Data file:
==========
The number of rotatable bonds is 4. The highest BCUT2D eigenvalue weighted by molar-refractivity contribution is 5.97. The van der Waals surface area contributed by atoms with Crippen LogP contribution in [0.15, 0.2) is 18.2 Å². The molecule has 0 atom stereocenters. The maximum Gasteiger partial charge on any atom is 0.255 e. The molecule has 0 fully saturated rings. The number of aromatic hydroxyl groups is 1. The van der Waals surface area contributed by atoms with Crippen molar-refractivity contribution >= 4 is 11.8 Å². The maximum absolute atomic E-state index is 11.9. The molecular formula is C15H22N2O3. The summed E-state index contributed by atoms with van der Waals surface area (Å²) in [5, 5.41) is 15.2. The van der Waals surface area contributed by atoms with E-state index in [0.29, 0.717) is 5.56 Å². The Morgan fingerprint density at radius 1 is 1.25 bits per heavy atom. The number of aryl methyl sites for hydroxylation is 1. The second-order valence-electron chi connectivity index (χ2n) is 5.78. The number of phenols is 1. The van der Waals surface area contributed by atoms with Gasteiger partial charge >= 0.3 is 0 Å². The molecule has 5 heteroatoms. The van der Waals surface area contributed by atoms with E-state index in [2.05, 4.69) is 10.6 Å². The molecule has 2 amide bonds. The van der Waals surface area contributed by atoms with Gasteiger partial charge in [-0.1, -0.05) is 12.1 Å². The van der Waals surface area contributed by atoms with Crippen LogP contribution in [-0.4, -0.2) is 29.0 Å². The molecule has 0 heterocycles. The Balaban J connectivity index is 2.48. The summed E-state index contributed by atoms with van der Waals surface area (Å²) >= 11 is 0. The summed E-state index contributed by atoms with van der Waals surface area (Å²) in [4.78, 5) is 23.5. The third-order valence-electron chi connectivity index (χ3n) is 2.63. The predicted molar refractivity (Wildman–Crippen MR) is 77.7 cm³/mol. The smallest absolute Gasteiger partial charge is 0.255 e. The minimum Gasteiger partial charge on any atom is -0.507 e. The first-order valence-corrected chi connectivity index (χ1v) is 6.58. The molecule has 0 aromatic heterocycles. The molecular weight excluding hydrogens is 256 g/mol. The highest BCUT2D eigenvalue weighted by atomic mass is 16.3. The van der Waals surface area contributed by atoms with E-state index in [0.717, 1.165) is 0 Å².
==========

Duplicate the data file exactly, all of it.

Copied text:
The number of rotatable bonds is 4. The highest BCUT2D eigenvalue weighted by molar-refractivity contribution is 5.97. The van der Waals surface area contributed by atoms with Crippen LogP contribution in [0.15, 0.2) is 18.2 Å². The molecule has 0 atom stereocenters. The maximum Gasteiger partial charge on any atom is 0.255 e. The molecule has 0 fully saturated rings. The number of aromatic hydroxyl groups is 1. The van der Waals surface area contributed by atoms with Crippen molar-refractivity contribution >= 4 is 11.8 Å². The maximum absolute atomic E-state index is 11.9. The molecular formula is C15H22N2O3. The summed E-state index contributed by atoms with van der Waals surface area (Å²) in [5, 5.41) is 15.2. The van der Waals surface area contributed by atoms with E-state index in [0.29, 0.717) is 5.56 Å². The Morgan fingerprint density at radius 1 is 1.25 bits per heavy atom. The number of aryl methyl sites for hydroxylation is 1. The second-order valence-electron chi connectivity index (χ2n) is 5.78. The number of phenols is 1. The van der Waals surface area contributed by atoms with Gasteiger partial charge >= 0.3 is 0 Å². The molecule has 5 heteroatoms. The van der Waals surface area contributed by atoms with E-state index in [2.05, 4.69) is 10.6 Å². The molecule has 2 amide bonds. The van der Waals surface area contributed by atoms with Gasteiger partial charge in [-0.1, -0.05) is 12.1 Å². The van der Waals surface area contributed by atoms with Crippen LogP contribution in [-0.4, -0.2) is 29.0 Å². The molecule has 0 heterocycles. The Balaban J connectivity index is 2.48. The summed E-state index contributed by atoms with van der Waals surface area (Å²) >= 11 is 0. The summed E-state index contributed by atoms with van der Waals surface area (Å²) in [4.78, 5) is 23.5. The third-order valence-electron chi connectivity index (χ3n) is 2.63. The predicted molar refractivity (Wildman–Crippen MR) is 77.7 cm³/mol. The smallest absolute Gasteiger partial charge is 0.255 e. The minimum Gasteiger partial charge on any atom is -0.507 e. The first-order valence-corrected chi connectivity index (χ1v) is 6.58. The molecule has 0 aromatic heterocycles. The molecular weight excluding hydrogens is 256 g/mol. The highest BCUT2D eigenvalue weighted by atomic mass is 16.3. The van der Waals surface area contributed by atoms with E-state index in [0.717, 1.165) is 0 Å².